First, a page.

December 19, 2012

Wind farm tax abatement OK’d; Zoning the next battleground

By Ken de la Bastide | KOKOMO TRIBUNE | December 19, 2012 |

TIPTON – After two hours listening to opponents and proponents, the Tipton County Council voted 4-1 to approve a 10-year tax abatement for the Prairie Breeze Wind Farm.

With the approval for juwi Wind, the next hurdle to be cleared before construction can start is a conditional use permit, which must be approved by the Tipton County Board of Zoning Appeals.

The auditorium at Tri-Central High School was near capacity, and more than 43 residents signed up to comment.

Residents came out in force to support the tax abatement for the project – many of them local farmers.

A majority of those who spoke were in favor of granting the tax abatement while opponents asked council members to delay making a decision to gather more information.

“I’m a young Tipton County farmer,” Brady Peters said. “I will live here the rest of my life. I fully support a 10-year abatement. This is the future of Tipton County.”

Pastor Jeff Harlow, of Crossroads Community Church, said he is uncertain how members of his church stand on the issue, but he supports the tax abatement. Harlow said the project will provide funds to improve roads and Tri-Central Schools.

“Lead us into the future,” he said. “Give us the money for our roads and schools.”

An emotional Rhonda Peters, a first-grade teacher at Tri-Central, said she is obligated to have a voice even if it’s unpopular.

“I’m obligated to do everything I can to make sure children have the best educational opportunity,” she said. “Our children deserve the best.”

Peters said the wind farm development will provide the necessary funds to provide the children of the community with the best education.

Ron Ousley said county officials should gather information from the Wildcat Wind Farm currently operating in eastern Tipton County.

“Slow this down, take the time before we give an abatement,” he said. “Get facts from the wind farm we already have. We’re going from an agricultural to a wind farm county.”

Emily West asked how well the county officials were informed about juwi Wind, asking if they were aware the company sold a Nebraska wind farm before it was completed.

She also asked about the depreciation schedule for the wind turbines and how much assessed value would remain after the abatement period.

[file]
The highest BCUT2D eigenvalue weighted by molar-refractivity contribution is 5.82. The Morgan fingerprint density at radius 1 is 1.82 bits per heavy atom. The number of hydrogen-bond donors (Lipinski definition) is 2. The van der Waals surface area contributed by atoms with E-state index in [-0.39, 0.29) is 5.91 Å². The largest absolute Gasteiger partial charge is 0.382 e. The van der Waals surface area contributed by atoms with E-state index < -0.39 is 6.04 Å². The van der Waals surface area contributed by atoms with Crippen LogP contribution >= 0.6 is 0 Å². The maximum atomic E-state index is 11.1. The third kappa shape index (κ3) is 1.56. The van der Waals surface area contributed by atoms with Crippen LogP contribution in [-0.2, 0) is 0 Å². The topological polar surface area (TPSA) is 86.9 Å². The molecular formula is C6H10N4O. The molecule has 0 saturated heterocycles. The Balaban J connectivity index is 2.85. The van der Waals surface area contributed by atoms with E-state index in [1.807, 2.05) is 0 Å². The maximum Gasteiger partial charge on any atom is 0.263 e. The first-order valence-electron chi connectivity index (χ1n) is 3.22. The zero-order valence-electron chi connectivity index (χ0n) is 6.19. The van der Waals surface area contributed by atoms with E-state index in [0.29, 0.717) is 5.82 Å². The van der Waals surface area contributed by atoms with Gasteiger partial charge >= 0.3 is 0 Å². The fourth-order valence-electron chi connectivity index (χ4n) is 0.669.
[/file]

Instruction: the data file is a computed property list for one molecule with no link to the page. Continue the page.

“A 10-year abatement is not appropriate,” West said. “Three weeks ago, I thought wind farms were cool, but since then I’ve done a lot of research. We need more time.”

Prairie Township resident Andy Wyatt didn’t ask for additional time to oppose the abatement, he wanted it voted down. Wyatt said the proposal was putting money ahead of why people moved into the area.

“If you approve this, we will be a community divided for a long time,” he said. “Divided under the shadow of a wind turbine.”

The company requested a 10-year tax abatement for the construction of between 31 and 94 wind turbines in Prairie Township and the western portion of Liberty Township.

Development of the project is contingent on the federal government extending a wind energy tax credit, which is scheduled to expire on Dec. 31.

Matt Heck, senior project developer for juwi, said the company will submit an application for a conditional use permit in January with consideration by the Tipton County Board of Zoning Appeals. He said an open house will be conducted to address concerns from the public after the application is submitted.

The project will range from 50 to 150 megawatts with the first turbines going into commercial use possibly by December 2013 and total operation by 2015.

Heck said issues of concern among residents include Federal Aviation Administration lightning requirements, shadow flicker from the turbine blades and property values are to be considered by the BZA when the conditional use permit is sought.

But the company went on to state that there been no negative impact on property values in Benton and White counties in northwestern Indiana.

With the Prairie Breeze Wind Farm reaching to the Howard County line, Heck said Howard County doesn’t require a conditional use permit for a wind farm, the setback of turbines to adjacent property lines is less and higher noise levels are permitted.

Tipton County has done a good job of establishing its wind ordinance, he said.

The company will invest between $100 million and $300 million and pay $7.2 million in taxes under the 10-year tax abatement. Heck said the company will provide the county between $700,000 and $1.8 million in economic development funds over the first four years of the project.

Tri-Central would receive $3.1 million in the Capital Projects Fund over the life of the project, which is expected to remain in operation for 20 years.

“Most wind projects don’t get to this stage,” Heck said. “There is a longer development timeline. We have been working in Tipton County since 2009.”

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